The total of the current studied sample was 91 nurses; near three quarters of them (73%) shipping baccalaureate nursing degree. It may be due to the majority of studied nurses were graduated from faculties of nursing. This result was supported by Glynn &Corry 14, who searched in critical care nurses opinion and practice regarding delirium in intensive care setting and revealed that (62.3)% of studied nurses carrying baccalaureate degree. However this finding contradicts with El Nossary et al., 15 who carried out a research on 54 critical care nurses about their knowledge and practice regarding delirium and revealed that the majority of the studied nurses hold diploma in nursing. These differences from the researcher point of view may be due to the different types of employment of nursing and variation of the level of patient's acuity in the selected ICUs.

As regard years of experience, the current study revealed that that 38.5% had 5 to less than 10 years of working experience and 28.6% the studied nurses has experience more than 10 years (Table 1). The finding agrees with Van dee steeg et al., (2015) 16 results which clarified the same result. However contradicted with Mehrez et al., (2016) 17 who found that critical care nurses in a study of nursing knowledge and perception regarding patient safety has working experience more than 20 years.

Unfortunately, the most majority of studied nurses (93.4%) have no previous training program in delirium that affect on their knowledge regarding delirium; it may be due to the lack of in service training program which is very important in providing quality of care regarding delirium especially in the pediatric ICU. These finding in the same line with 18, 14 and 15 who revealed that (79.5%) and (100%) had never attend any training programs related to delirium.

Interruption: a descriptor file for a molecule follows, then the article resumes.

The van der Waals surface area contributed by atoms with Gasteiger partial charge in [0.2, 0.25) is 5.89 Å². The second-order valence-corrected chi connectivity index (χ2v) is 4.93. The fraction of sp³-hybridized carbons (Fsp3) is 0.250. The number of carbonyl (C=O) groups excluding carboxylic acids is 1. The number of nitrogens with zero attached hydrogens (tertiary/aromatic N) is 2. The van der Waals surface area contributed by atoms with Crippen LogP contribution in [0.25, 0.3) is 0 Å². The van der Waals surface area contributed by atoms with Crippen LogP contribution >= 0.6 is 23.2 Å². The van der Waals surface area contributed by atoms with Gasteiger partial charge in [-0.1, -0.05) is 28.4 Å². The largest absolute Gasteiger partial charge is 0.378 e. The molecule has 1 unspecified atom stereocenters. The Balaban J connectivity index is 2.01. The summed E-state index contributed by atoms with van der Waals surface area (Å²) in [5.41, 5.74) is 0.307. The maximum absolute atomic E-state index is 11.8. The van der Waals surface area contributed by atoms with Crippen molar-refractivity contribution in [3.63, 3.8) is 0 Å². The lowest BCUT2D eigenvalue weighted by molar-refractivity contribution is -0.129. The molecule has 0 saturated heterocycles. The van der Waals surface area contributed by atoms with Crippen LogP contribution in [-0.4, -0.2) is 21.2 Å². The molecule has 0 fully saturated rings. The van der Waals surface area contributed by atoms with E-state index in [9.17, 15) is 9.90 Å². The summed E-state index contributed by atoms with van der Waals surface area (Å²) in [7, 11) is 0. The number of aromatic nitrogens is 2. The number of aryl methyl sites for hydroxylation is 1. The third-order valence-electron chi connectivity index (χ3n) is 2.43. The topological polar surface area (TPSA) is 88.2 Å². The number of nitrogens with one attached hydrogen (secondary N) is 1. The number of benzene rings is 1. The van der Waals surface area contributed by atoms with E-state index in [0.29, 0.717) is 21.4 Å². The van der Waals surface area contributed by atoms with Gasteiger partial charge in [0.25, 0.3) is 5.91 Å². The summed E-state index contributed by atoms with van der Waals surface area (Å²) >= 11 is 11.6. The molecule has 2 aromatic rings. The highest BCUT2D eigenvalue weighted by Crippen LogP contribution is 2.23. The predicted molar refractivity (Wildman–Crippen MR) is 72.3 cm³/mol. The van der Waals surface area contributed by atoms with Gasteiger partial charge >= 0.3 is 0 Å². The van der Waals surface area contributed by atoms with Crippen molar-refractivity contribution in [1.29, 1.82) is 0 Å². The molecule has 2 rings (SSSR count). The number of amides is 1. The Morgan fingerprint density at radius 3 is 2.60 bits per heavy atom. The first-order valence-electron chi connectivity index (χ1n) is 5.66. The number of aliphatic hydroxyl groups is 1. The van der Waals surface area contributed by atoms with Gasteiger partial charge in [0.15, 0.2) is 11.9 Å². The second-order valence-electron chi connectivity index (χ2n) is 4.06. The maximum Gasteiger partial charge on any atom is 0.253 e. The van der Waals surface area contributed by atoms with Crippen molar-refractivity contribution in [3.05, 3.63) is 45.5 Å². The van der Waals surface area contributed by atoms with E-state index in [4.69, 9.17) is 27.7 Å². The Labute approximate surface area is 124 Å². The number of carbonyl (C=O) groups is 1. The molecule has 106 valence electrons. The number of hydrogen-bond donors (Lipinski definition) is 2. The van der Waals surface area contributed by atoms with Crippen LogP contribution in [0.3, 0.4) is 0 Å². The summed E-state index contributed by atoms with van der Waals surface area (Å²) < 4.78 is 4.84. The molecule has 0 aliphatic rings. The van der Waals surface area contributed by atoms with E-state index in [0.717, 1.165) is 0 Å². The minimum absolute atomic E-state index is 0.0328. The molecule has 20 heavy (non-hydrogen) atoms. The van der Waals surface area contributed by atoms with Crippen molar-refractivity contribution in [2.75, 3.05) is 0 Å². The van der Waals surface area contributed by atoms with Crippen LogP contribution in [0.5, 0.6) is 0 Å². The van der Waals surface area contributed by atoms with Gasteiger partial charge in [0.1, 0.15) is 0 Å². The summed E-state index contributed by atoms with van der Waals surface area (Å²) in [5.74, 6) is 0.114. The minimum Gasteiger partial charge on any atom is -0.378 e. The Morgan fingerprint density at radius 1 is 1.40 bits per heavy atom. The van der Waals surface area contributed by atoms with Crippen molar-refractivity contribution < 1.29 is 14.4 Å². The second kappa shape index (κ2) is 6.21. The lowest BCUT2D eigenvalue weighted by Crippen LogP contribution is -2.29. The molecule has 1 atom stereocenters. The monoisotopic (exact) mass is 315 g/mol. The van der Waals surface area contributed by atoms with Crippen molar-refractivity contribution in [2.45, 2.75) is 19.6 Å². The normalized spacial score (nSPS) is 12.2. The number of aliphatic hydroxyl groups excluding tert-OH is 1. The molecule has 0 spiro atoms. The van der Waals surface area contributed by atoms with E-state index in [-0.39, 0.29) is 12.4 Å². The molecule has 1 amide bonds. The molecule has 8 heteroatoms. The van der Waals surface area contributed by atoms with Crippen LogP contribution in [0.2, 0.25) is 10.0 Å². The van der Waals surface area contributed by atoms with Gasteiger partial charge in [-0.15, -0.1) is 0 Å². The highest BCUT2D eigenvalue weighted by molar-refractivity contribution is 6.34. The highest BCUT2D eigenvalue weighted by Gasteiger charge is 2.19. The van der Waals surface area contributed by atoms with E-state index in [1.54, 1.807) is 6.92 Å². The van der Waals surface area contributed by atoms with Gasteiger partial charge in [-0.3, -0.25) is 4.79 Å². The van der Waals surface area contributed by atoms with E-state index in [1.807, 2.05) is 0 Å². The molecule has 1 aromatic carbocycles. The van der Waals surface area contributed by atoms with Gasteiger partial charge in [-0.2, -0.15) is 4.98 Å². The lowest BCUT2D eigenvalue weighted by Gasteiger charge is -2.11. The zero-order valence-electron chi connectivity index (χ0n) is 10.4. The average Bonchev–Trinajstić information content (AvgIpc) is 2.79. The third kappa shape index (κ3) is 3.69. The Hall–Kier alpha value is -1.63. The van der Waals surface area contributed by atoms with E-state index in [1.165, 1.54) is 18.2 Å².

The results of the current study demonstrated obvious deficit in studied nurses' knowledge regarding specific parts about pediatric delirium such particularly delirium definition, causes and its management as well as little is known about its incidence, types, hypoactive delirium signs and clinical outcomes of pediatric delirium which reflect on their level of knowledge among the majority of nurses that have poor knowledge level (Table 2, Figure 1). This may because delirium is a new studied concept and never studied before as well as not highlighted as an important problem among intensive care pediatric population that accordance with the current result which reflect majority of studied nurses not attend a training program about delirium that leads to under-estimation of almost all knowledge parts among nurses.

These results agreed with previous study done by Ping et al., 19 who founded that the pediatric nurses knew little about the incidence, clinical presentation, treatment and consequence of childhood delirium. Also, Yue, et al., 20 who stated lack of knowledge and skills required to assess and manage the delirium patients lead to preventing nurses from recognizing early symptoms. As well as Trogrlic et al., 21 who made a survey among intensive care unit professionals about their attitude, knowledge and practices concerning delirium, the study indicated that knowledge deficit were presented more clearly in nurses than in physicians. Another supported study made by Flaigle et al., 22 who make a study on 105 nurse and found that nurses who answered each question correctly ranged from 35% to 100% and only one nurse scored 100% , the staff required further education regarding the importance, risk factors, and treatments for pediatric delirium. In another study focusing on education, Flagg et al., (2010) 23 administered a survey and found that nurses were lacking in knowledge about the negative results associated with delirium and the importance of routine delirium assessment to enable its early recognition.